Storied investor George Soros believes that the credit crisis is far from over, and sees regulatory failure as a major cause. From Bloomberg:
Billionaire George Soros said the global credit crisis will get worse before it gets better.
Soros, who said lack of oversight is partly responsible for problems in the financial markets, criticized regulators and the U.S. administration for not “responding fully enough.” He was speaking on a teleconference call with reporters today….
“Authorities have not accepted the responsibilities to try to control asset bubbles from going too far,” Soros said. Recently established markets, including for credit-default swaps, are “totally unregulated, that’s the cause of the troubles.”…
Total losses for banks, hedge funds, pension funds, insurance companies, and sovereign wealth funds may swell to $945 billion, the International Monetary Fund said in a report on April 8.
“I think it’s a pretty accurate estimate of the loan losses,” Soros said. “But we have not yet seen the full effect of possible recession.”
Uncertainty about the ability of investors and traders to meet contract obligations is creating “mistrust” in the markets that “will not be fully cleared up until you have a regulated delivery mechanism and oversight over this market,” he said.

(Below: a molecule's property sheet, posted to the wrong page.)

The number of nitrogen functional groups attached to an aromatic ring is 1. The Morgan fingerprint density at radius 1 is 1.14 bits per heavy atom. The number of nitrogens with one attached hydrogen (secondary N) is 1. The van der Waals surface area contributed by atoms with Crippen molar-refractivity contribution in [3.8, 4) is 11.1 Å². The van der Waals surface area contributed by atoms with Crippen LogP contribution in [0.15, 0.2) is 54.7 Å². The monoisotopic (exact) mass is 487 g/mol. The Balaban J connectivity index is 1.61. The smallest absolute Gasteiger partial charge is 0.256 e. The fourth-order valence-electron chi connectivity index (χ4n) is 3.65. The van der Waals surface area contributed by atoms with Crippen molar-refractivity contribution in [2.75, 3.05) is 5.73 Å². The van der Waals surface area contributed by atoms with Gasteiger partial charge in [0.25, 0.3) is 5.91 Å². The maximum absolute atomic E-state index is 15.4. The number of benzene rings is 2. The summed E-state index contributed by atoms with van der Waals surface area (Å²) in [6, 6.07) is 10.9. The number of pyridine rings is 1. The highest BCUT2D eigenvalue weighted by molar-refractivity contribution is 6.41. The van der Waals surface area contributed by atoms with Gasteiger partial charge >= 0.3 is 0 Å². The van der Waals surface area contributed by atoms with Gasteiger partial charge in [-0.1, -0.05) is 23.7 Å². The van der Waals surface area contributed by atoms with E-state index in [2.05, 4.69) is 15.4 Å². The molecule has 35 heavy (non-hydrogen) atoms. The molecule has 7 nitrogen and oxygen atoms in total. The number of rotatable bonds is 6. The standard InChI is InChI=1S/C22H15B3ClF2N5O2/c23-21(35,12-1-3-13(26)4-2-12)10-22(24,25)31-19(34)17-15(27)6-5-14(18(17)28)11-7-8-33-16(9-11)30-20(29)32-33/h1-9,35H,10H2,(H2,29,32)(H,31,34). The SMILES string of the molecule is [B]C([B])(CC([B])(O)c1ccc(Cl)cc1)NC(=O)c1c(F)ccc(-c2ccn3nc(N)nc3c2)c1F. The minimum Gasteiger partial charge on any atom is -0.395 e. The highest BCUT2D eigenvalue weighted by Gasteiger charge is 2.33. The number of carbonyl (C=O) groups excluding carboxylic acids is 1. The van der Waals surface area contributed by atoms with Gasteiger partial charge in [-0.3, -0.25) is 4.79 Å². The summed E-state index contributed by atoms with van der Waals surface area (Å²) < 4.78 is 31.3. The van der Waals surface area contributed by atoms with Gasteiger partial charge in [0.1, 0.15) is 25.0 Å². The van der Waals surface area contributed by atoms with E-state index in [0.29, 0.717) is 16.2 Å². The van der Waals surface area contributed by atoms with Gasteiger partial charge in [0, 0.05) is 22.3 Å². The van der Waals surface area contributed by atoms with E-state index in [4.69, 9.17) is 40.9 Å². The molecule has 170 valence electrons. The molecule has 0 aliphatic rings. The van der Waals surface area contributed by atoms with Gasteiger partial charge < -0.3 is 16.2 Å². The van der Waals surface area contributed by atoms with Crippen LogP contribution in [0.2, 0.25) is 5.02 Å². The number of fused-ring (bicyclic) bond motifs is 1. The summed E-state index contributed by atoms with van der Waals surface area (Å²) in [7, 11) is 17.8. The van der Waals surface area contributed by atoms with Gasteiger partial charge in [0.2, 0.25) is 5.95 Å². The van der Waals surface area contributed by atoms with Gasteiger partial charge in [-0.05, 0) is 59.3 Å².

Morgan Stanley Chief Executive Officer John Mack said on April 8 that the credit crisis will last a couple of quarters longer and that the markets are facing the most difficult conditions he’s seen in 40 years.
Soros said the crisis will last longer than authorities predict.
“They claim that there will be a pickup in the second half of the year,” he said. “I cannot believe that. I don’t see any reason to believe it because it will take much longer for the full effect of the decline in the housing market to be felt.”
“This is a man-made crisis and it’s made by this false belief that markets correct their own excesses,” Soros said. “That’s the job of the regulators. And the regulators failed to perform their job.”
Separately, Soros said China was not immune to worldwide market conditions. China’s inflation has peaked and may be abating, he said.